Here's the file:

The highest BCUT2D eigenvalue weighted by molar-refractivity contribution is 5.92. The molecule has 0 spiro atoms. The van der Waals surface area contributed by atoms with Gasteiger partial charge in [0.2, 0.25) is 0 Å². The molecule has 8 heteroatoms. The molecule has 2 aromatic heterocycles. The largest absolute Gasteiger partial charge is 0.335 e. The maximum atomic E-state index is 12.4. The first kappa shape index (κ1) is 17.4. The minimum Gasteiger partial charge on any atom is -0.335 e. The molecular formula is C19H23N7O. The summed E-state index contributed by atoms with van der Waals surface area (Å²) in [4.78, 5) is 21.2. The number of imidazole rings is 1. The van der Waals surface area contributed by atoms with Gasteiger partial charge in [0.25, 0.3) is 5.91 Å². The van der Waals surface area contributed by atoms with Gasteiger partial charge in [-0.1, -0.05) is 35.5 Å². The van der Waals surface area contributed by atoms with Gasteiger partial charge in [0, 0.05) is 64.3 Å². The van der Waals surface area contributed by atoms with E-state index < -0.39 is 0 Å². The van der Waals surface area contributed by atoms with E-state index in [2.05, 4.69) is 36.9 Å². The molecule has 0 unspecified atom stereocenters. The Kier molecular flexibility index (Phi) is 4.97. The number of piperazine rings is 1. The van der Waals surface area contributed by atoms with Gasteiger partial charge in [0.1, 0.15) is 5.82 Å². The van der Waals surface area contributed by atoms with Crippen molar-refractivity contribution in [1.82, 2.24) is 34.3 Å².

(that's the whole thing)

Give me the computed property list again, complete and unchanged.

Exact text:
The highest BCUT2D eigenvalue weighted by molar-refractivity contribution is 5.92. The molecule has 0 spiro atoms. The van der Waals surface area contributed by atoms with Gasteiger partial charge in [0.2, 0.25) is 0 Å². The molecule has 8 heteroatoms. The molecule has 2 aromatic heterocycles. The largest absolute Gasteiger partial charge is 0.335 e. The maximum atomic E-state index is 12.4. The first kappa shape index (κ1) is 17.4. The minimum Gasteiger partial charge on any atom is -0.335 e. The molecular formula is C19H23N7O. The summed E-state index contributed by atoms with van der Waals surface area (Å²) in [4.78, 5) is 21.2. The number of imidazole rings is 1. The van der Waals surface area contributed by atoms with Gasteiger partial charge in [0.25, 0.3) is 5.91 Å². The van der Waals surface area contributed by atoms with Gasteiger partial charge in [-0.1, -0.05) is 35.5 Å². The van der Waals surface area contributed by atoms with Gasteiger partial charge in [0, 0.05) is 64.3 Å². The van der Waals surface area contributed by atoms with E-state index < -0.39 is 0 Å². The van der Waals surface area contributed by atoms with E-state index in [2.05, 4.69) is 36.9 Å². The molecule has 0 unspecified atom stereocenters. The Kier molecular flexibility index (Phi) is 4.97. The number of piperazine rings is 1. The van der Waals surface area contributed by atoms with Gasteiger partial charge in [0.1, 0.15) is 5.82 Å². The van der Waals surface area contributed by atoms with Crippen molar-refractivity contribution in [1.82, 2.24) is 34.3 Å².